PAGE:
Natalie Brito

Columbia University

I am currently a postdoctoral research fellow with the Sackler Parent-Infant Project at Columbia University Medical Center. I received my PhD in Psychology with a concentration in Human Development and Public Policy from Georgetown University. I have published work on learning from media, parent-child interactions within juvenile justice facilities, and how early experience with multiple languages influences memory during infancy. Broadly, I am interested in how early environmental variations shape the trajectory of cognitive development and currently I am connecting my previous work in memory and bilingualism with research into socioeconomic disparities.


  • Georgetown University, Washington, DC2013

    PhD, Psychology (Concentration in Human Development and Public Policy)

    Advisor: Dr. Rachel Barr

  • College of William and Mary, Williamsburg, VA2008

    M.A., Experimental Psychology

    Advisor: Dr. Peter M. Vishton

  • University of Virginia, Charlottesville, VA2005

    B.A., Psychology

    Advisor: Dr. Judy DeLoache


  • Post-Doctoral Research Fellow2015-2016

    Sackler Institute Parent-Infant Project

    Columbia University Medical Center

  • Post-Doctoral Research Fellow2013 - 2015

    Robert Wood Johnson Health & Society Scholars

    Columbia University

  • Visiting ResearcherSummer 2012

    Speech Acquisition & Perception Group, University of Pompeu Fabra

    Director: Dr. Nurìa Sebastian-Gallès

  • Statistics Consultant2009 - 2011

    WETA TV and Public Broadcasting Station, Arlington VA
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  • InstructorSpring 2011

    Infancy Seminar

    Georgetown University

  • Apprenticeship in Teaching Program2011

    Georgetown University Center for New Designs in Learning & Scholarship

    Georgetown University

  • Teaching Fellow2009-2011

    Research Methods & Statistics

    Georgetown University (Fall 2009, Spring 2010, Fall 2011)

  • Teaching FellowSpring 2009

    General Psychology

    Georgetown University

  • Teaching FellowFall 2008

    Theories of Personality

    Georgetown University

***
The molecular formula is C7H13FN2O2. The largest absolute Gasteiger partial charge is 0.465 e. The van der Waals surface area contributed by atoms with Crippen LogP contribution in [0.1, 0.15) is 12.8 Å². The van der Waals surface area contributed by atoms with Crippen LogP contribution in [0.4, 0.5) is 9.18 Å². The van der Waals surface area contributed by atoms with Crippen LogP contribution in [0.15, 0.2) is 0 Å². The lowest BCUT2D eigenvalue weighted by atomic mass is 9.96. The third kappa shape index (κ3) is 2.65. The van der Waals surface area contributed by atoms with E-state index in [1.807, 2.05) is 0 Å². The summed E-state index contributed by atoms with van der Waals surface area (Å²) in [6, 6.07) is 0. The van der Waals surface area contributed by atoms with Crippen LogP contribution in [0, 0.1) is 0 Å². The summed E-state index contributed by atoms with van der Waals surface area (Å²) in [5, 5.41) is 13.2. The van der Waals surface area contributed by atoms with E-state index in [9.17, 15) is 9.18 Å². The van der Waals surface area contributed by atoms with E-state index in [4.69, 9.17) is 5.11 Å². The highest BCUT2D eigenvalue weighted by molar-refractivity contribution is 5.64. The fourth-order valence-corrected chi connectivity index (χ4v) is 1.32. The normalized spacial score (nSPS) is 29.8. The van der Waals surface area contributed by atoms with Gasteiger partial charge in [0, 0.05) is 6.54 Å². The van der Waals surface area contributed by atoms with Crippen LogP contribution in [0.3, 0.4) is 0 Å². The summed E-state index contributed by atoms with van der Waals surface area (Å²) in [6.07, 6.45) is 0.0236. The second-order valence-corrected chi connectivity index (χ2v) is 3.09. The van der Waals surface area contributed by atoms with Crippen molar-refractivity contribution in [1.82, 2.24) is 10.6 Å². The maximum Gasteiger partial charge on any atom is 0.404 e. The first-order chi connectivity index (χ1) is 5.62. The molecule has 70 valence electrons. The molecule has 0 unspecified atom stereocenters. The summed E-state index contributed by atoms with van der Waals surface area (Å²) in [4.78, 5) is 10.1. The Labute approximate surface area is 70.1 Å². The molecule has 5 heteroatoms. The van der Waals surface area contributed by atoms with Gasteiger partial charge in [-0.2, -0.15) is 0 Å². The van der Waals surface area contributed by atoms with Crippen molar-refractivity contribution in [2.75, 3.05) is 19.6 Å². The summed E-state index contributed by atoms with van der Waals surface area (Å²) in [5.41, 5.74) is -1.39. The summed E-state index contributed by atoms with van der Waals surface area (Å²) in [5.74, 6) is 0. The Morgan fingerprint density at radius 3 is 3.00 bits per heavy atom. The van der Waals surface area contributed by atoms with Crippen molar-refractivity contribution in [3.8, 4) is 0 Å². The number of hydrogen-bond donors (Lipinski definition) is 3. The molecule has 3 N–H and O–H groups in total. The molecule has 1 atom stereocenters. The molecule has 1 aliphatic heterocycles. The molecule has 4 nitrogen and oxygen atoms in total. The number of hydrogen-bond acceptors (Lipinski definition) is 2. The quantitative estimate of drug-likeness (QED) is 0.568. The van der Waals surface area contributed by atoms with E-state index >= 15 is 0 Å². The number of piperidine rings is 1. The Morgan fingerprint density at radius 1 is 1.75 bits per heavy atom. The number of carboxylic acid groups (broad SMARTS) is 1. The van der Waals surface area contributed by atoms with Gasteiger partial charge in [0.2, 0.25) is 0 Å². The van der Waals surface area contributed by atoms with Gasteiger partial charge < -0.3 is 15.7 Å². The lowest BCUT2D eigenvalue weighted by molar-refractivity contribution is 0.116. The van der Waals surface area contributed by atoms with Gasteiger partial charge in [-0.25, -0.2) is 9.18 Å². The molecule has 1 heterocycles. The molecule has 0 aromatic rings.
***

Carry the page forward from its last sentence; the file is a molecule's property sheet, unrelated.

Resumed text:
• Teaching AssistantFall 2007

    Advanced Research Methods

    College of William and Mary

  • Teaching Assistant2006-2008

    Elementary Statistics

    College of William and Mary (Fall 2006, Spring 2007, Spring 2008)

Socioeconomic Status and Neurocognitive Development

Understanding the effects of socioeconomic (SES) disparities on early child development is an important population health concern as over 1 in 5 American children live below the poverty line. Past studies suggest that cognitive deficits in children from lower-SES families may mediate later academic achievement. Examining SES disparities and its relation to neurocognitive development early in life is vital to knowing when and how to implement potential interventions.

Cognitive Flexibility in Bilingual Infants and Toddlers

An estimated 60% of children around the world grow up learning multiple languages as effortlessly as monolinguals acquiring a single language. Past studies have demonstrated a “bilingual advantage” on a select number of domain-general cognitive tasks across the lifespan. Enhanced abilities in these processes may increase a child’s capacity for learning and problem solving; studying the bilingual child early in life may offer the unique opportunity to empirically test questions regarding the interplay between language and cognition.

Memory From 2D Media

Television viewing and picture book reading are prevalent activities during toddlerhood. Past research has shown that toddlers can imitate from both books and video, even after long delays. Specific memories can be (1) maintained using reinstatement procedures or (2) forgotten memories can be reactivated with an aspect of the original learning experience. Knowing what infants and toddlers learn from 2D media can contribute to our understanding of how to best present information in order to optimize learning and retention.